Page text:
Brain imaging reveals lower activity after chemotherapy
For years breast cancer survivors have complained about the mental cloudiness they sometimes notice before, during, and after cancer treatment. This mental fog is commonly called chemo fog or chemo brain. In a prospective, longitudinal study, women with breast cancer who had undergone chemotherapy performed less efficiently on cognitive tests.
The findings from researchers at the University Hospital Gasthuisberg of the Katholieke Universiteit Leuven in Belgium, published on May 27th, 2014 in the Journal of Clinical Oncology, show cognitive functioning disrupts after receiving chemotherapy as a treatment for breast cancer.
Lead researcher Sabine Deprez, MD, said that the effect was probably produced because of chemotherapy’s resulting in structural changes in the brain. “Cognitive complaints of people increase with chemotherapy and we are trying to find out why,” said Deprez. “Difficulty multitasking is one of the biggest complaints.”
Past research documented changes in mental performance following chemotherapy – and in some cases, in cancer patients before chemotherapy, suggesting disease-related processes may also play a role, according to Deprez and her colleagues. Previous studies used imaging to show differences in brain activity between cancer patients who had chemotherapy and healthy people not being treated for cancer.
To compare women with themselves before and after chemo, as well as with other women, the researchers used functional Magnetic Resonance Imaging (fMRI). The imaging technique indirectly assesses brain activity by signaling changes in blood and oxygen delivered to various regions of the brain.
“Cognitive dysfunction is a well-known adverse effect of cancer and its treatment, and although the degree of complaints may differ among patients, such cognitive deficits often have a negative impact on their quality of life,” researchers said.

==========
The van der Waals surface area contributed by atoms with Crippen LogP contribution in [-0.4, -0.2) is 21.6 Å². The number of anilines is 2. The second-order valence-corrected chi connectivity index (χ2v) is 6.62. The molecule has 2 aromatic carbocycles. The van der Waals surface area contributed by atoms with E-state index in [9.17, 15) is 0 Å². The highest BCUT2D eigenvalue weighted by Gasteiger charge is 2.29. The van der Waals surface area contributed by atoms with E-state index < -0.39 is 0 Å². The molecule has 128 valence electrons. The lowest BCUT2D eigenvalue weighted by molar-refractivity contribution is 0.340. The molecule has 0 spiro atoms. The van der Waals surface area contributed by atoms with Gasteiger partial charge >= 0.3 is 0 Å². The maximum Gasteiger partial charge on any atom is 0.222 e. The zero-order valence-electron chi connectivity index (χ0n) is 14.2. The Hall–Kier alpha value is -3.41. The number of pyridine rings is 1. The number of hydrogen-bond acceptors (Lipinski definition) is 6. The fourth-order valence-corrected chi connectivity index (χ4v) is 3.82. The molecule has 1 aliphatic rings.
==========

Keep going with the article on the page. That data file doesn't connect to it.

The researchers evaluated 18 women with breast cancer before they started chemotherapy and then four to six months after the completion of treatment, and compared them with 16 breast cancer patients who did not receive chemotherapy, and 17 matched healthy women.
To assess the relation between the performance of tasks and brain activation, all the women were scanned with an MRI machine while they performed a visual task, an auditory task, a combination of the visual and auditory tasks, and the combination plus an independent short-term visual memory task (the multitask condition).
The researchers adjusted the difficulty of the tasks for individual participants so that 70% to 80% of responses would be correct. “The special thing about how we did the design was that before we did it we adjusted the difficulty for each patient, and the performance of everyone was between 70 and 80 percent,” the researchers said.
That meant patients’ performance on the test, which included indicating if two sounds were the same frequency and if two moving circles with lines through them were at the same orientation or not, while remembering two symbols presented earlier, did not change over time. This allowed the researchers to measure changes in brain activity levels during the task, not in the women’s ability to complete the task, Deprez said.
Neither of the two comparison groups seemed to change in terms of the parts of the brain activated by the tasks or their level of activation, while in the chemotherapy group brain activation significantly decreased, the researchers said.
Meanwhile, patients in the chemotherapy group also complained of “foggy thinking” more than those in the other groups. Before the chemotherapy started, all the participants had about the same amount of cognitive complaints. “The important thing that we found was a relation with subjective cognitive complaint,” Deprez said.
The decreased brain activation seen with fMRI may help explain why many chemotherapy patients complain of chemo brain. “It feels like they have to do more effort to get the same result after chemo,” Deprez said.
That could be because chemotherapy causes structural changes in the brain, but experts still don’t know, she said.
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